With technology always moving forward, and businesses always looking to grow and expand, every company needs to upgrade its systems sooner or later. Unfortunately, moving from old to new hardware or software – to say nothing of transitioning to a new website! – rarely happens without a few glitches. It is possible, however, to minimize the chaos.
Anyone who’s been working with computers for more than a few years knows the hassles that even a simple update can bring. The problems always seem to multiply with the number of users. That’s probably why the city of Chicago’s IT department said it would take until the end of this year to move its 30,000 employees over to a cloud-based computing solution for their e-mail and desktop apps. I wish them luck and patience; in my experience, they’ll need both.
Fortunately, there are a number of ways that any company transitioning from older to newer technology can make the change a little less painful on all of those involved. No doubt you can find multi-step guides to handling a company-wide upgrade; here, though, I’ll be speaking more from my own experience. And in my experience, technology glitches may be frustrating – but human glitches can make an upgrade not only expensive, but almost impossible. Since the human factor often looms larger than the technological one, here are a few tips to help manage those changes:
Get Everyone Involved
Make it clear to everyone at the company that they have a role to play in helping the transition go smoothly. Let them know how the new technology will change the way they do their job – not just that it will make it easier and faster, but what it will do concretely to help. Many people, whether they admit it or not, don’t like change; they need to see that there’s something positive in it for them before they will embrace it.
At first, a user may only see that the new system seems to be making more work for them. And very often it will – at first. After all, they will probably need to be retrained. But if you can show them that the new way is faster or more efficient than what it is replacing, you may raise their enthusiasm. Just be prepared to approach them in multiple different ways, as everyone learns new material differently. If you can reach them from where they are, so to speak, you stand a better chance of getting their willing help to move the transition forward in whatever way they can.
Be As Transparent As Possible
How much you can tell your employees about what is coming may vary depending on the size of your company. But if you’re a small- to medium-size firm, it’s not a bad idea to tell them that you’re looking for a better solution before you’ve settled on one. Chances are, they may have some useful suggestions for products for you to consider. They’ve been working with the technology you want to improve; they know all of its quirks, and may have had it up to here with the headaches. They may have already thought about what they’d want to see in an upgrade long before you did!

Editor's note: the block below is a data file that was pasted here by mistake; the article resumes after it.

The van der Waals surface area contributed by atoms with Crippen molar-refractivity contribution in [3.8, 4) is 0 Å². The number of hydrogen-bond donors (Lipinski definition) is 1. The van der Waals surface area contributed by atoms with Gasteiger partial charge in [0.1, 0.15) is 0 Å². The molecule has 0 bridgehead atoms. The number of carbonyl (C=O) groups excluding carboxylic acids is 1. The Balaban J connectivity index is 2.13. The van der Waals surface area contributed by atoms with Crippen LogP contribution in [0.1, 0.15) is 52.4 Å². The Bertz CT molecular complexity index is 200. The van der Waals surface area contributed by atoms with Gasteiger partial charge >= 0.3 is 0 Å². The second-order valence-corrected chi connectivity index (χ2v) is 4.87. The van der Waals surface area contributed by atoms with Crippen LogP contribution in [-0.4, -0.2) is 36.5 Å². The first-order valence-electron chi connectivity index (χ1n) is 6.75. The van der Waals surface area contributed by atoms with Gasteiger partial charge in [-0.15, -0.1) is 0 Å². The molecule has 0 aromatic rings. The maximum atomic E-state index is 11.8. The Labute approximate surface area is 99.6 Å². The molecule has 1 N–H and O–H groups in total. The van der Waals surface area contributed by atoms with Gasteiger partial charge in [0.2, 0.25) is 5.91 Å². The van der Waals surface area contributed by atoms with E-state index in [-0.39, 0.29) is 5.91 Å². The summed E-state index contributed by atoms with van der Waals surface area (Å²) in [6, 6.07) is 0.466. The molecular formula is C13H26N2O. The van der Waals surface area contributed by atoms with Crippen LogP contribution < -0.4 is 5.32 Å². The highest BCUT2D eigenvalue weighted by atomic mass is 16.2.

As a business owner, you don’t want to cut yourself off from all of that potentially useful input. And once you decide what solution to implement, the fact that you listened to your employees’ ideas will encourage them to work with you to make the transition a success; after all, they now have a stake in it.
Handle Problems Proactively
Yes, “proactive” is one of those words that appears on Dilbert’s “business buzzwords bingo” card, but all it means is to take care of issues before they BECOME issues. For example, not only should your employees receive complete training on the new technology; they need to know where to turn should they get stuck and need help after they’ve been trained.
But handling problems proactively goes beyond employee training. It means that if anyone spots an issue with the transition, they know how to fix it – or at least who to contact to tell them it’s a problem. Even more importantly, they need to be encouraged to report any issues as they see them, since usually a problem is easier to fix the sooner it is caught.
Any non-programmer might spot a strange behavior in a piece of software – but no programmer can fix something that isn’t reported if they don’t see it for themselves. And your IT department won’t necessarily see the issue, because they may not be dealing with the new software on a constant, daily basis in the same way that your employees who are users do. Acknowledge these reports positively, so users understand that they’re not really “nuisances,” but help the transition to get done correctly.
Change in any form is never easy, and upgrades and technology transitions epitomize that point for many of us. But they also shouldn’t be the end of the world. Get everyone working together, and a technology upgrade can help give your company a fresh new start – and make it ready for future growth. Good luck!
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